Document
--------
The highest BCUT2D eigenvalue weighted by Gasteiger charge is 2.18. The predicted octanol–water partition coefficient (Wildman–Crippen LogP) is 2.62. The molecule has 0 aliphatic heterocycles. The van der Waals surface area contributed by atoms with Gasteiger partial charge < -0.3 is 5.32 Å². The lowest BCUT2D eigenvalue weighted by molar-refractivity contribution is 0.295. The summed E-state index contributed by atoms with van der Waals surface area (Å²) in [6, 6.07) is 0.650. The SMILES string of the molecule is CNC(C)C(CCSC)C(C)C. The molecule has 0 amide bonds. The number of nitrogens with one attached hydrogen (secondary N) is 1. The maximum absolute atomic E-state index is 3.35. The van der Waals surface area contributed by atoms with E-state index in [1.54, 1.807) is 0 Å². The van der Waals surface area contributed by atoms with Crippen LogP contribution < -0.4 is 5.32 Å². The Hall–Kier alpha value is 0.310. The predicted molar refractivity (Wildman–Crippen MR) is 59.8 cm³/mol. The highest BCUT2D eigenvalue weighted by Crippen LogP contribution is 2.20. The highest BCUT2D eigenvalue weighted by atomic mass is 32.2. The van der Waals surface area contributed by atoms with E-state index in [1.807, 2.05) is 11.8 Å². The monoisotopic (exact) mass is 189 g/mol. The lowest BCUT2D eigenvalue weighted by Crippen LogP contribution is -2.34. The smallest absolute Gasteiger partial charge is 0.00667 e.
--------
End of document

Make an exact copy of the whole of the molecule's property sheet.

The highest BCUT2D eigenvalue weighted by Gasteiger charge is 2.18. The predicted octanol–water partition coefficient (Wildman–Crippen LogP) is 2.62. The molecule has 0 aliphatic heterocycles. The van der Waals surface area contributed by atoms with Gasteiger partial charge < -0.3 is 5.32 Å². The lowest BCUT2D eigenvalue weighted by molar-refractivity contribution is 0.295. The summed E-state index contributed by atoms with van der Waals surface area (Å²) in [6, 6.07) is 0.650. The SMILES string of the molecule is CNC(C)C(CCSC)C(C)C. The molecule has 0 amide bonds. The number of nitrogens with one attached hydrogen (secondary N) is 1. The maximum absolute atomic E-state index is 3.35. The van der Waals surface area contributed by atoms with E-state index in [1.54, 1.807) is 0 Å². The van der Waals surface area contributed by atoms with Crippen LogP contribution < -0.4 is 5.32 Å². The Hall–Kier alpha value is 0.310. The predicted molar refractivity (Wildman–Crippen MR) is 59.8 cm³/mol. The highest BCUT2D eigenvalue weighted by Crippen LogP contribution is 2.20. The highest BCUT2D eigenvalue weighted by atomic mass is 32.2. The van der Waals surface area contributed by atoms with E-state index in [1.807, 2.05) is 11.8 Å². The monoisotopic (exact) mass is 189 g/mol. The lowest BCUT2D eigenvalue weighted by Crippen LogP contribution is -2.34. The smallest absolute Gasteiger partial charge is 0.00667 e.